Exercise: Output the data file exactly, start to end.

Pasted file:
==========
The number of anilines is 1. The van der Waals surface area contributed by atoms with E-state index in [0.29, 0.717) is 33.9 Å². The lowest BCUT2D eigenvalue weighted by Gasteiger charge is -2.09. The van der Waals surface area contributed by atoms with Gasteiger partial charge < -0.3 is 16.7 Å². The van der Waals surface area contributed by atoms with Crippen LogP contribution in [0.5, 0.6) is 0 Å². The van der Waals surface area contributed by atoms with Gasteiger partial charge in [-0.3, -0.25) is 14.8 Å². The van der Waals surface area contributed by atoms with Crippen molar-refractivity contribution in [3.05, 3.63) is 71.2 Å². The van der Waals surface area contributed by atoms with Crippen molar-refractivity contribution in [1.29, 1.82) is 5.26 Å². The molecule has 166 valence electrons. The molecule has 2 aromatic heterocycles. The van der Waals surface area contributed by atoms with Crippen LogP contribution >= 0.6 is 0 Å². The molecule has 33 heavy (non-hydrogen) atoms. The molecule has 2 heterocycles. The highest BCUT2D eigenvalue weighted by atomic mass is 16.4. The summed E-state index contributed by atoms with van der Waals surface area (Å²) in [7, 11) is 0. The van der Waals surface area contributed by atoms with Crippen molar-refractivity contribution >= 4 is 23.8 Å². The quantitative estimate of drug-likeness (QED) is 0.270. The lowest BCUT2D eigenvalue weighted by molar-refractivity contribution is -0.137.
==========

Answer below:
The number of anilines is 1. The van der Waals surface area contributed by atoms with E-state index in [0.29, 0.717) is 33.9 Å². The lowest BCUT2D eigenvalue weighted by Gasteiger charge is -2.09. The van der Waals surface area contributed by atoms with Gasteiger partial charge < -0.3 is 16.7 Å². The van der Waals surface area contributed by atoms with Crippen LogP contribution in [0.5, 0.6) is 0 Å². The van der Waals surface area contributed by atoms with Gasteiger partial charge in [-0.3, -0.25) is 14.8 Å². The van der Waals surface area contributed by atoms with Crippen molar-refractivity contribution in [3.05, 3.63) is 71.2 Å². The van der Waals surface area contributed by atoms with Crippen molar-refractivity contribution in [1.29, 1.82) is 5.26 Å². The molecule has 166 valence electrons. The molecule has 2 aromatic heterocycles. The van der Waals surface area contributed by atoms with Crippen LogP contribution >= 0.6 is 0 Å². The molecule has 33 heavy (non-hydrogen) atoms. The molecule has 2 heterocycles. The highest BCUT2D eigenvalue weighted by atomic mass is 16.4. The summed E-state index contributed by atoms with van der Waals surface area (Å²) in [7, 11) is 0. The van der Waals surface area contributed by atoms with Crippen molar-refractivity contribution >= 4 is 23.8 Å². The quantitative estimate of drug-likeness (QED) is 0.270. The lowest BCUT2D eigenvalue weighted by molar-refractivity contribution is -0.137.